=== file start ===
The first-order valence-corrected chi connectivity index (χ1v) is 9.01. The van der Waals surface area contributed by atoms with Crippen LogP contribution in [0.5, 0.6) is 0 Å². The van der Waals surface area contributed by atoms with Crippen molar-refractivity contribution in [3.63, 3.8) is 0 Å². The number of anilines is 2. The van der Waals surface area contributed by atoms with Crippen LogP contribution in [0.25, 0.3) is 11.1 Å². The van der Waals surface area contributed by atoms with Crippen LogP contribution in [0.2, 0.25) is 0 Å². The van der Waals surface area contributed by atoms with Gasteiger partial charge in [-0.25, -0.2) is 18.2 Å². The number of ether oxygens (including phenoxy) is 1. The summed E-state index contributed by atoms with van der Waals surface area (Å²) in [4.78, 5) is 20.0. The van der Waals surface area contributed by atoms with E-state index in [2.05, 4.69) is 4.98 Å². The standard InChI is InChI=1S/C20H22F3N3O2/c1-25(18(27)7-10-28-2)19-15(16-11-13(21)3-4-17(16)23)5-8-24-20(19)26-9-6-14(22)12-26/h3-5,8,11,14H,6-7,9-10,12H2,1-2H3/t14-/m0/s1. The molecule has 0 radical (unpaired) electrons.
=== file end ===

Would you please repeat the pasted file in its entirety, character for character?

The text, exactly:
The first-order valence-corrected chi connectivity index (χ1v) is 9.01. The van der Waals surface area contributed by atoms with Crippen LogP contribution in [0.5, 0.6) is 0 Å². The van der Waals surface area contributed by atoms with Crippen molar-refractivity contribution in [3.63, 3.8) is 0 Å². The number of anilines is 2. The van der Waals surface area contributed by atoms with Crippen LogP contribution in [0.25, 0.3) is 11.1 Å². The van der Waals surface area contributed by atoms with Crippen LogP contribution in [0.2, 0.25) is 0 Å². The van der Waals surface area contributed by atoms with Gasteiger partial charge in [-0.25, -0.2) is 18.2 Å². The number of ether oxygens (including phenoxy) is 1. The summed E-state index contributed by atoms with van der Waals surface area (Å²) in [4.78, 5) is 20.0. The van der Waals surface area contributed by atoms with E-state index in [2.05, 4.69) is 4.98 Å². The standard InChI is InChI=1S/C20H22F3N3O2/c1-25(18(27)7-10-28-2)19-15(16-11-13(21)3-4-17(16)23)5-8-24-20(19)26-9-6-14(22)12-26/h3-5,8,11,14H,6-7,9-10,12H2,1-2H3/t14-/m0/s1. The molecule has 0 radical (unpaired) electrons.